Xavier Magazine

Liturgical Artist

The liturgical calendar, observing religious traditions such as Advent at Christmas, has been an important element in Josy Trageser’s life. So incorporating religion into her art seemed a natural thing to do.

And for a while in the late 1960s, the 1961 Edgecliff graduate with a master’s degree in art from the University of Notre Dame had a business that produced more than 200 chalices and other church items such as tabernacles and processional crosses. But business dried up after the death of Pope John XXIII, whom she credits with opening up new opportunities for church art.

Since then, she’s kept busy teaching art, including 11 years at Xavier from 1973 to 1984, and working as an independent artist with frequent trips to her native Menton on the French Riviera. She also perfected her favorite medium—enamel art—the fusion of glass on copper at 1,500 degrees.

About four years ago, the requests for religious items began pouring in again, and Trageser was ready. What triggered the resurrection of her liturgical art, in part, was a commission in 1999 to create a personalized chalice for Archbishop Daniel Pilarczyk of Cincinnati on the 25th anniversary of his appointment as bishop. She also made him a matching paten—the plate that holds the communion hosts—and an oil stock to hold holy oil.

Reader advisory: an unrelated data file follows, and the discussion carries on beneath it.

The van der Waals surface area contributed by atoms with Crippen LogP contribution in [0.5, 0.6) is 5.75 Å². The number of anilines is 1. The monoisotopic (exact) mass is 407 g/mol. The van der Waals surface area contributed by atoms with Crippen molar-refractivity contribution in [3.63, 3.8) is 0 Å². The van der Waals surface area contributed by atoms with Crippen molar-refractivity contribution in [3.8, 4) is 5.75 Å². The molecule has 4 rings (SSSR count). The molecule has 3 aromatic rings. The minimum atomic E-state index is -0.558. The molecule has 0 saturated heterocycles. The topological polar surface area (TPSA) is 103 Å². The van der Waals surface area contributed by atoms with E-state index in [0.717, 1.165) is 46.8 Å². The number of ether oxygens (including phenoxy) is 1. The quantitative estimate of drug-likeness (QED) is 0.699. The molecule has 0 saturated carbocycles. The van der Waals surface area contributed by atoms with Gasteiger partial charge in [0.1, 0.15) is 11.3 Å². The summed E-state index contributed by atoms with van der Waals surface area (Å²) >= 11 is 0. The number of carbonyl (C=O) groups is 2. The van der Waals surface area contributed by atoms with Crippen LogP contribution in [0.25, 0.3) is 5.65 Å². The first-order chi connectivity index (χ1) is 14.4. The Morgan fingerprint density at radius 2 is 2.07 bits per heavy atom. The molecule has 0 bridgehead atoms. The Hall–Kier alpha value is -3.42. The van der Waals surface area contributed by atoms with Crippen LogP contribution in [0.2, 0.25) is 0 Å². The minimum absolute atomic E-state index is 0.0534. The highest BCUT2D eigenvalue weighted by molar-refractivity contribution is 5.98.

She also completed a mural for Ursuline Academy in Blue Ash, where she once taught art. Then St. Columban Church called. The Loveland parish north of Cincinnati wanted an artist to create a tabernacle for their newly built church. She got the job. The church liked it so much, it also hired her to do the stations of the cross.

In her Wyoming, Ohio, garage, which hasn’t see a car in years, Trageser painstakingly prepared each 12-by-12- inch brightly colored piece, plus a larger colored panel for each piece to be mounted on.

Each panel, mounted between the windows of the church, depicts a stop on the way of the cross, the story of Jesus’ death by crucifixion.

To make each picture, she used a stencil to sift colored glass onto the copper, then added gum tragacanth to hold the powdered glass in place. Then she fired the panel in the oven to melt the glass.

“Each piece is fired 13 to 15 times,” she says, while describing the ribbon of color she created that, like a rainbow, moves through all the colors from red to green to purple and back to orange.

“I did these colors because that’s what was coming to me. It was a marvelous project. Artistically it’s like being in heaven. I used every color available.”

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